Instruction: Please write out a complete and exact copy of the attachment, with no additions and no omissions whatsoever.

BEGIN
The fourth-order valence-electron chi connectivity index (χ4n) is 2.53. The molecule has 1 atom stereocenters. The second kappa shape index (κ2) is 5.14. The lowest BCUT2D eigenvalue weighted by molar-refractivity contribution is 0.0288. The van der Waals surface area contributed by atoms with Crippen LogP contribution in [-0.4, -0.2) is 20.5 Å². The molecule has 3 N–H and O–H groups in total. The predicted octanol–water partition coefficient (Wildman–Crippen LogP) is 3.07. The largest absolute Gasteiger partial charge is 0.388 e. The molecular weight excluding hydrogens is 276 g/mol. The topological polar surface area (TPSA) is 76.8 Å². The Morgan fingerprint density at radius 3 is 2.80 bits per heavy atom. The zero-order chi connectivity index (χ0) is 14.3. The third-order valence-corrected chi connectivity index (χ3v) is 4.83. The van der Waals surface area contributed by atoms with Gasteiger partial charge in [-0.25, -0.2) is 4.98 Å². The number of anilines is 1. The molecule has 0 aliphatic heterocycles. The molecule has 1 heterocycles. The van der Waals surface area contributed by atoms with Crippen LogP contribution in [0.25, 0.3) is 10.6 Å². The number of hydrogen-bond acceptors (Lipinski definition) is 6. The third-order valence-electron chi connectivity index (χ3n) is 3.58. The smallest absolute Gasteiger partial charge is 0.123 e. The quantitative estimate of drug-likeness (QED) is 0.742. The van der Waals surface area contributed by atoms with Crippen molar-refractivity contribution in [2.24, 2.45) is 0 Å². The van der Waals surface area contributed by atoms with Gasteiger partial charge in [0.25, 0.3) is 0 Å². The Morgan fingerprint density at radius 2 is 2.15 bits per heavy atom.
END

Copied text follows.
The fourth-order valence-electron chi connectivity index (χ4n) is 2.53. The molecule has 1 atom stereocenters. The second kappa shape index (κ2) is 5.14. The lowest BCUT2D eigenvalue weighted by molar-refractivity contribution is 0.0288. The van der Waals surface area contributed by atoms with Crippen LogP contribution in [-0.4, -0.2) is 20.5 Å². The molecule has 3 N–H and O–H groups in total. The predicted octanol–water partition coefficient (Wildman–Crippen LogP) is 3.07. The largest absolute Gasteiger partial charge is 0.388 e. The molecular weight excluding hydrogens is 276 g/mol. The topological polar surface area (TPSA) is 76.8 Å². The Morgan fingerprint density at radius 3 is 2.80 bits per heavy atom. The zero-order chi connectivity index (χ0) is 14.3. The third-order valence-corrected chi connectivity index (χ3v) is 4.83. The van der Waals surface area contributed by atoms with Gasteiger partial charge in [-0.25, -0.2) is 4.98 Å². The number of anilines is 1. The molecule has 0 aliphatic heterocycles. The molecule has 1 heterocycles. The van der Waals surface area contributed by atoms with Crippen LogP contribution in [0.25, 0.3) is 10.6 Å². The number of hydrogen-bond acceptors (Lipinski definition) is 6. The third-order valence-electron chi connectivity index (χ3n) is 3.58. The smallest absolute Gasteiger partial charge is 0.123 e. The quantitative estimate of drug-likeness (QED) is 0.742. The van der Waals surface area contributed by atoms with Crippen molar-refractivity contribution in [2.24, 2.45) is 0 Å². The van der Waals surface area contributed by atoms with Gasteiger partial charge in [0.25, 0.3) is 0 Å². The Morgan fingerprint density at radius 2 is 2.15 bits per heavy atom.